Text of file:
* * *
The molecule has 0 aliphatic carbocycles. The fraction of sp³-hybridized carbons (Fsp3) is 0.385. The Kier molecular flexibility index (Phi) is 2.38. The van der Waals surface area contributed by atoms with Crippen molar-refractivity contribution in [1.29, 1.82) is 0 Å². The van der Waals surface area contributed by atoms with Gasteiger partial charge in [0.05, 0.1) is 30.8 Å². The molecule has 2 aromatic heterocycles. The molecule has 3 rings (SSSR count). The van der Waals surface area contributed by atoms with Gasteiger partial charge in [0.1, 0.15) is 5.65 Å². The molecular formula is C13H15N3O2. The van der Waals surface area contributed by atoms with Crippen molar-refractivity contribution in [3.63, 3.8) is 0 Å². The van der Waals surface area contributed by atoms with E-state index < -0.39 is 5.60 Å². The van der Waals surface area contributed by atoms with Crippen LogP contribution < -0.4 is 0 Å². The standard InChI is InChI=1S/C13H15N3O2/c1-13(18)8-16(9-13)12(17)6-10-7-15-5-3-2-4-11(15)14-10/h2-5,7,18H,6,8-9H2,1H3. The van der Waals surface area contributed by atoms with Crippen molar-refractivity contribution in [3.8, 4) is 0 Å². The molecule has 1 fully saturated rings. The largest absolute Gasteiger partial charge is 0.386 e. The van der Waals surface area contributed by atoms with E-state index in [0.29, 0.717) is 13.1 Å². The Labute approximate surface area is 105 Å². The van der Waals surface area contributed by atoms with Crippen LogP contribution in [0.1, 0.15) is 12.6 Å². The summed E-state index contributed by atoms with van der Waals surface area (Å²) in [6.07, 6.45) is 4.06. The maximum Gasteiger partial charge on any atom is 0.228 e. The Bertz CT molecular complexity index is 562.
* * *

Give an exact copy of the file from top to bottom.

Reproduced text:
The molecule has 0 aliphatic carbocycles. The fraction of sp³-hybridized carbons (Fsp3) is 0.385. The Kier molecular flexibility index (Phi) is 2.38. The van der Waals surface area contributed by atoms with Crippen molar-refractivity contribution in [1.29, 1.82) is 0 Å². The van der Waals surface area contributed by atoms with Gasteiger partial charge in [0.05, 0.1) is 30.8 Å². The molecule has 2 aromatic heterocycles. The molecule has 3 rings (SSSR count). The van der Waals surface area contributed by atoms with Gasteiger partial charge in [0.1, 0.15) is 5.65 Å². The molecular formula is C13H15N3O2. The van der Waals surface area contributed by atoms with Crippen molar-refractivity contribution in [3.63, 3.8) is 0 Å². The van der Waals surface area contributed by atoms with E-state index < -0.39 is 5.60 Å². The van der Waals surface area contributed by atoms with Crippen LogP contribution < -0.4 is 0 Å². The standard InChI is InChI=1S/C13H15N3O2/c1-13(18)8-16(9-13)12(17)6-10-7-15-5-3-2-4-11(15)14-10/h2-5,7,18H,6,8-9H2,1H3. The van der Waals surface area contributed by atoms with Crippen molar-refractivity contribution in [3.8, 4) is 0 Å². The molecule has 1 fully saturated rings. The largest absolute Gasteiger partial charge is 0.386 e. The van der Waals surface area contributed by atoms with E-state index in [0.29, 0.717) is 13.1 Å². The Labute approximate surface area is 105 Å². The van der Waals surface area contributed by atoms with Crippen LogP contribution in [0.1, 0.15) is 12.6 Å². The summed E-state index contributed by atoms with van der Waals surface area (Å²) in [6.07, 6.45) is 4.06. The maximum Gasteiger partial charge on any atom is 0.228 e. The Bertz CT molecular complexity index is 562.